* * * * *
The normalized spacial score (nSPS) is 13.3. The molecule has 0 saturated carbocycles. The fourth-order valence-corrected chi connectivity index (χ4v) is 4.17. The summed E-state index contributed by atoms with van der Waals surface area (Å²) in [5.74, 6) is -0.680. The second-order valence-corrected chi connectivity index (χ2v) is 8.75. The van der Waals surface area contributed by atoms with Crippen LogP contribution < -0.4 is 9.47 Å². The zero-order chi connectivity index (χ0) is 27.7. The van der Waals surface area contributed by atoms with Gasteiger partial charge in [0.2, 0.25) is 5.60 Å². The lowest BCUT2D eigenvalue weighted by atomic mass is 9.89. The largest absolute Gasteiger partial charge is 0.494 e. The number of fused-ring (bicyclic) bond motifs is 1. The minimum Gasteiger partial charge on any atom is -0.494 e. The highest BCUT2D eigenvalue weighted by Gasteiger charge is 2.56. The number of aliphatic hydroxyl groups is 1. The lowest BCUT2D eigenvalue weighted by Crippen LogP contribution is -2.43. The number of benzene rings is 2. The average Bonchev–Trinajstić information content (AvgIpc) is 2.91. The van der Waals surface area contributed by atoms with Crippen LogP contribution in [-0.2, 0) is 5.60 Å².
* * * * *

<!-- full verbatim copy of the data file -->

The normalized spacial score (nSPS) is 13.3. The molecule has 0 saturated carbocycles. The fourth-order valence-corrected chi connectivity index (χ4v) is 4.17. The summed E-state index contributed by atoms with van der Waals surface area (Å²) in [5.74, 6) is -0.680. The second-order valence-corrected chi connectivity index (χ2v) is 8.75. The van der Waals surface area contributed by atoms with Crippen LogP contribution < -0.4 is 9.47 Å². The zero-order chi connectivity index (χ0) is 27.7. The van der Waals surface area contributed by atoms with Gasteiger partial charge in [0.2, 0.25) is 5.60 Å². The lowest BCUT2D eigenvalue weighted by atomic mass is 9.89. The largest absolute Gasteiger partial charge is 0.494 e. The number of fused-ring (bicyclic) bond motifs is 1. The minimum Gasteiger partial charge on any atom is -0.494 e. The highest BCUT2D eigenvalue weighted by Gasteiger charge is 2.56. The number of aliphatic hydroxyl groups is 1. The lowest BCUT2D eigenvalue weighted by Crippen LogP contribution is -2.43. The number of benzene rings is 2. The average Bonchev–Trinajstić information content (AvgIpc) is 2.91. The van der Waals surface area contributed by atoms with Crippen LogP contribution in [-0.2, 0) is 5.60 Å².